Part of my work for clients often involves hiring marketers (or newbie marketers) to slot into their businesses.This year alone I’d say I’ve looked at more than 100 CVs, interviewed 30 marketers and hired three people to help support the marketing function in various capacities.
The one thing I’ve found consistently is the lack of marketing effort these candidates are making at the start of their marketing career. Now this isn’t a criticism; when I left University I had no idea what I wanted to go into. I threw around the word “Publishing” because I liked books and my idea of an extracurricular activity was going to Tiger Tiger twice a week. But now I’m older and wiser, and have seen what the generation of upcoming marketers have to offer, I feel like there are some really obvious things you should be doing if you want a marketing career. I’m also guessing that the only reason these candidates aren’t doing them, is because no one’s ever suggested them.
Remember: at the beginning of any job interview process the interviewer has nothing to go on about your ability or future potential, outside of what you tell them. For that reason, there are a few “tells” we look for. Here, in my opinion, are the most important ones.
You don’t always need a traditional route but you do need a base knowledge
This may surprise you but I often don’t hire the most experienced marketer. Marketing is one of the careers where you don’t necessarily have to have a marketing degree or even qualification. Many of the best marketers I work with and admire don’t and neither do I. A traditional route isn’t expected, but you should be able to show a passion for marketing, plus the ability to learn.
You need to show that you know what a marketing career entails and that you’re looking to better your knowledge all the time. I don’t care if you’ve never used a CMS, Google Analytics or SEO, but I do care if you don’t even know what these basic terms mean. You could literally listen to one marketing podcast or read one marketing article to learn them so it’s a warning bell to me when candidates haven’t even tried. Regardless of whether they do or don’t, have the marketing experience to use them.
Tech City, a government funded programme, also offer free courses with the Digital Business Academy which cover pretty much anything you could wish to know. Check them out here.
Read industry blogs and trends
Similar to above, if you think you might want to go into marketing, pick a few industry blogs and spend five minutes each day reading them. If you can’t get excited about reading a marketing blog prior to having a marketing career, you’re really going to struggle. My personal favourites in terms of most digestible are:
Do your own marketing
My last full-time role before I went freelance was as a Content Manager for Dove. The reason I got this role, despite my lack of “official” experience in corporate project management, was because I’d started a blog a year earlier. My blog (still live here if you’re interested) covered all manner of topics but the agency hiring me felt I embodied the tone of voice Dove was trying to achieve.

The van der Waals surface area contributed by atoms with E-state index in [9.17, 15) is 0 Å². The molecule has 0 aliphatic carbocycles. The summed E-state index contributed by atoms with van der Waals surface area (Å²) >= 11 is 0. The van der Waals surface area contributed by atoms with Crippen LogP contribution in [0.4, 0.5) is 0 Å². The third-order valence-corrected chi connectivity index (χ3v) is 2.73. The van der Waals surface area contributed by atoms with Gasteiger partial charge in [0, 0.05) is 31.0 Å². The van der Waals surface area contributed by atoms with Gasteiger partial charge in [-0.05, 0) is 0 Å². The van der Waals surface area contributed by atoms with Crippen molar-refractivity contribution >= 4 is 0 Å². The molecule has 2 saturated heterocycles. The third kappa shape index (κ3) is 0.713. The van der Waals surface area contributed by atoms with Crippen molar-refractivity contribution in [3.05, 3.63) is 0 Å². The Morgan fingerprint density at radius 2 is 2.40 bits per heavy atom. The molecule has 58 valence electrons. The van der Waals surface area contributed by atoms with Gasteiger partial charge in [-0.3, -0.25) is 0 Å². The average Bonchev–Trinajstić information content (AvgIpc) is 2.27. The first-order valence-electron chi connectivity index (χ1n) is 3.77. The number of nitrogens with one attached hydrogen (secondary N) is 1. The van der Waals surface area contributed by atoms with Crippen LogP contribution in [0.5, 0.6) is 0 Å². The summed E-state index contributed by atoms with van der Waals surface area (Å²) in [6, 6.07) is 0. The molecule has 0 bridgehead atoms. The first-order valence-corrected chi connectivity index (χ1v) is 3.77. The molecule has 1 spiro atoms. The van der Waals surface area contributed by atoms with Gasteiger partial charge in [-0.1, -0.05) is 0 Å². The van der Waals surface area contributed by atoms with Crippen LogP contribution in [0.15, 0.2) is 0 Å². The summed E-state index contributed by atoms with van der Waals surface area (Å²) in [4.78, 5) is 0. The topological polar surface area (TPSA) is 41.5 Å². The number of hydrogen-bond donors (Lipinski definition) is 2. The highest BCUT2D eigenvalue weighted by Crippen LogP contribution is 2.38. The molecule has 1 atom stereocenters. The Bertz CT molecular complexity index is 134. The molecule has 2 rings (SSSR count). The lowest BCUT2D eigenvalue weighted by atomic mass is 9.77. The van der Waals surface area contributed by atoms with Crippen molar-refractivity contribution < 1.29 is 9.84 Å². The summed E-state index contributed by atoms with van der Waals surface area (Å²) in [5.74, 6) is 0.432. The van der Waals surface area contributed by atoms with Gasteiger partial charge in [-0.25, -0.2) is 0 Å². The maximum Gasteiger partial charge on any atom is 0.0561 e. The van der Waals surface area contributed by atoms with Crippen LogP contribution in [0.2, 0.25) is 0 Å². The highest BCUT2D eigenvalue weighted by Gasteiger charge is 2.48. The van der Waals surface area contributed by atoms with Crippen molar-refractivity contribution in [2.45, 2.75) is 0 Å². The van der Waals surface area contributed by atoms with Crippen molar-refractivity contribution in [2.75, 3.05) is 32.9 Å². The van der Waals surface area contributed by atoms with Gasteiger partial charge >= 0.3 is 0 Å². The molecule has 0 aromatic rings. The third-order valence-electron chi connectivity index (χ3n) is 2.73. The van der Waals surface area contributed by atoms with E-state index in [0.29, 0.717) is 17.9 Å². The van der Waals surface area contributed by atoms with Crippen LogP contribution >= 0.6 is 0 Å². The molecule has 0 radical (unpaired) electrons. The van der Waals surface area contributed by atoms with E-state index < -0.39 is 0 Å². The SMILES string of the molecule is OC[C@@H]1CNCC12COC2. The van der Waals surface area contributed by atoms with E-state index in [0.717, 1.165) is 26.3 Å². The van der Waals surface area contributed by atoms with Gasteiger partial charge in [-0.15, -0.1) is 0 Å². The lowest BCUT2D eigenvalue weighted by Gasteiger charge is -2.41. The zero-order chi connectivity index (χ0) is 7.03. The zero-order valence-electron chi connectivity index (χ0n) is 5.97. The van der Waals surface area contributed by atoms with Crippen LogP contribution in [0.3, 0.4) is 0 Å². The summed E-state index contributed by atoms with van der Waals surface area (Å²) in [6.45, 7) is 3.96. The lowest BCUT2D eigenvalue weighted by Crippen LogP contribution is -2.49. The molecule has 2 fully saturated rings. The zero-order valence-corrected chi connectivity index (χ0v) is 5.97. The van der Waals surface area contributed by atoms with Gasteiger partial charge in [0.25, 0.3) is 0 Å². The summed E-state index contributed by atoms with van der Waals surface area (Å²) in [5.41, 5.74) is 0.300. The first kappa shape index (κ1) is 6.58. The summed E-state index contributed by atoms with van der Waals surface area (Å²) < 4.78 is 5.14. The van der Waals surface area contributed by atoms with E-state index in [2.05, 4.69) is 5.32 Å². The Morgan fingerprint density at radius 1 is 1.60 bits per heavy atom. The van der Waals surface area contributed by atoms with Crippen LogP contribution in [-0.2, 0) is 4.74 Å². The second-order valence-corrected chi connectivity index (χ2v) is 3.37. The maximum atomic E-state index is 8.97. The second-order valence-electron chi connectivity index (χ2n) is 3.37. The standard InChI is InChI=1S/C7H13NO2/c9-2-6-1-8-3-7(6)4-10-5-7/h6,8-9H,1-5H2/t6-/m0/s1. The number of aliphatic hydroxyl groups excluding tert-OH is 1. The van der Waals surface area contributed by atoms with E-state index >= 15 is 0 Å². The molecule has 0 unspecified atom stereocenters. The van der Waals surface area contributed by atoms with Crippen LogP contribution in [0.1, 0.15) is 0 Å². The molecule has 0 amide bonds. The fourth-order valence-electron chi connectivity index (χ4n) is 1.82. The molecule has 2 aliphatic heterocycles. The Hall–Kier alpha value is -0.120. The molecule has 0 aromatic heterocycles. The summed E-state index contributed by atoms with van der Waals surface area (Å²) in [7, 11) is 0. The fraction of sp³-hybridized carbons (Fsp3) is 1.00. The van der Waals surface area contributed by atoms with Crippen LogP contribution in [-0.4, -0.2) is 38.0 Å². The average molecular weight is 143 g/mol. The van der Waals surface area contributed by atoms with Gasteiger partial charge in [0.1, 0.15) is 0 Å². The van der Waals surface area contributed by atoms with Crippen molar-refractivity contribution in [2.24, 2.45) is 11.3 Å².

Whether you’re at Uni, looking to change careers or just get on the ladder, start your own marketing project. It could be a public Instagram account where you share beautiful images you’ve curated, a Twitter account where you discuss marketing, a blog or a photography website. Basically anywhere you can practice your marketing and show a bit more about your personality. I can’t tell you what a difference this makes.
Don’t be afraid to have ideas
One of the things many of us do when trying to get a job is to come across as “agreeable”. Now don’t get me wrong, going into a job interview ready to tell a company that you think their website is awful is not the way to go. But one thing you can do, is to have a few ideas about things in the general marketing domain.
One company I love called Drift, ask their potential Product Managers to tell them what they’d fix about Twitter. This is a great opportunity to show your insight in marketing and how well you know the channels or the company you’re attempting to work for.
- Show an interest in marketing – read up on basic jargon and learn what the key principles are
- Follow industry blogs and Podcasts – keep up to date with what’s happening (especially important in social media)
- Get a side project running that will make you stand out from the competition
- Have some ideas and questions ready for interview – show you’ve researched the company and that you’re passionate about working there
If you have any otter questions about getting into marketing feel free to email them to me on email@example.com and I’ll do my best to answer them or direct you to someone who can!